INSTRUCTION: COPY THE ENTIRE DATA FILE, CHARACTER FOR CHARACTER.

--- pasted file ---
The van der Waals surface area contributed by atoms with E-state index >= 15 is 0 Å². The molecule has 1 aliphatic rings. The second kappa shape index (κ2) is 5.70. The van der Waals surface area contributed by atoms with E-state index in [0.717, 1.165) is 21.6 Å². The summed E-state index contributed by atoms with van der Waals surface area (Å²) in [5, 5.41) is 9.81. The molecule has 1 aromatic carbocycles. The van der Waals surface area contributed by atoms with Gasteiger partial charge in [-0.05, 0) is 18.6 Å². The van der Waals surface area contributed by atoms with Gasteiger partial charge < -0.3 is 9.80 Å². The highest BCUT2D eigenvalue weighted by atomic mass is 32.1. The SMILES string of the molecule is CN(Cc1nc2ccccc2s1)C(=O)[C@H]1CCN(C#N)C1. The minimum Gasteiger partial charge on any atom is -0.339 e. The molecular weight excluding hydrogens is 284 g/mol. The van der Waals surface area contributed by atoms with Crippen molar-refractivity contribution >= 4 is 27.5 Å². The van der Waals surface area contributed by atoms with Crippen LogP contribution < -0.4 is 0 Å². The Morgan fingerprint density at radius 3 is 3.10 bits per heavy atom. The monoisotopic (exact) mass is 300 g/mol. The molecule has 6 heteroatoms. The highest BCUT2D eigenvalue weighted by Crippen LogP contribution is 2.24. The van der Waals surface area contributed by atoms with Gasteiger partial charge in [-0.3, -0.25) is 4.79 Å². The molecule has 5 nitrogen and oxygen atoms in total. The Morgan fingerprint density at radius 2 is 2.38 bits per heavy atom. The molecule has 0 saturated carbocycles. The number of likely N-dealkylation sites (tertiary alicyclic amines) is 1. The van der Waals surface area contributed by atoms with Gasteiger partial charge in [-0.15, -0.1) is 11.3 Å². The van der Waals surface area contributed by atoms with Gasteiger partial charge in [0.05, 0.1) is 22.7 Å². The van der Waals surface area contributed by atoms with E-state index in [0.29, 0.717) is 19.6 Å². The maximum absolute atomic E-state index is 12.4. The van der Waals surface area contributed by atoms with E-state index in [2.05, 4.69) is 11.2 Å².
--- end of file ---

The van der Waals surface area contributed by atoms with E-state index >= 15 is 0 Å². The molecule has 1 aliphatic rings. The second kappa shape index (κ2) is 5.70. The van der Waals surface area contributed by atoms with E-state index in [0.717, 1.165) is 21.6 Å². The summed E-state index contributed by atoms with van der Waals surface area (Å²) in [5, 5.41) is 9.81. The molecule has 1 aromatic carbocycles. The van der Waals surface area contributed by atoms with Gasteiger partial charge in [-0.05, 0) is 18.6 Å². The van der Waals surface area contributed by atoms with Gasteiger partial charge < -0.3 is 9.80 Å². The highest BCUT2D eigenvalue weighted by atomic mass is 32.1. The SMILES string of the molecule is CN(Cc1nc2ccccc2s1)C(=O)[C@H]1CCN(C#N)C1. The minimum Gasteiger partial charge on any atom is -0.339 e. The molecular weight excluding hydrogens is 284 g/mol. The van der Waals surface area contributed by atoms with Crippen molar-refractivity contribution >= 4 is 27.5 Å². The van der Waals surface area contributed by atoms with Crippen LogP contribution < -0.4 is 0 Å². The Morgan fingerprint density at radius 3 is 3.10 bits per heavy atom. The monoisotopic (exact) mass is 300 g/mol. The molecule has 6 heteroatoms. The highest BCUT2D eigenvalue weighted by Crippen LogP contribution is 2.24. The van der Waals surface area contributed by atoms with Gasteiger partial charge in [-0.3, -0.25) is 4.79 Å². The molecule has 5 nitrogen and oxygen atoms in total. The Morgan fingerprint density at radius 2 is 2.38 bits per heavy atom. The molecule has 0 saturated carbocycles. The number of likely N-dealkylation sites (tertiary alicyclic amines) is 1. The van der Waals surface area contributed by atoms with Gasteiger partial charge in [-0.15, -0.1) is 11.3 Å². The van der Waals surface area contributed by atoms with Gasteiger partial charge in [0.05, 0.1) is 22.7 Å². The van der Waals surface area contributed by atoms with E-state index in [0.29, 0.717) is 19.6 Å². The maximum absolute atomic E-state index is 12.4. The van der Waals surface area contributed by atoms with E-state index in [2.05, 4.69) is 11.2 Å².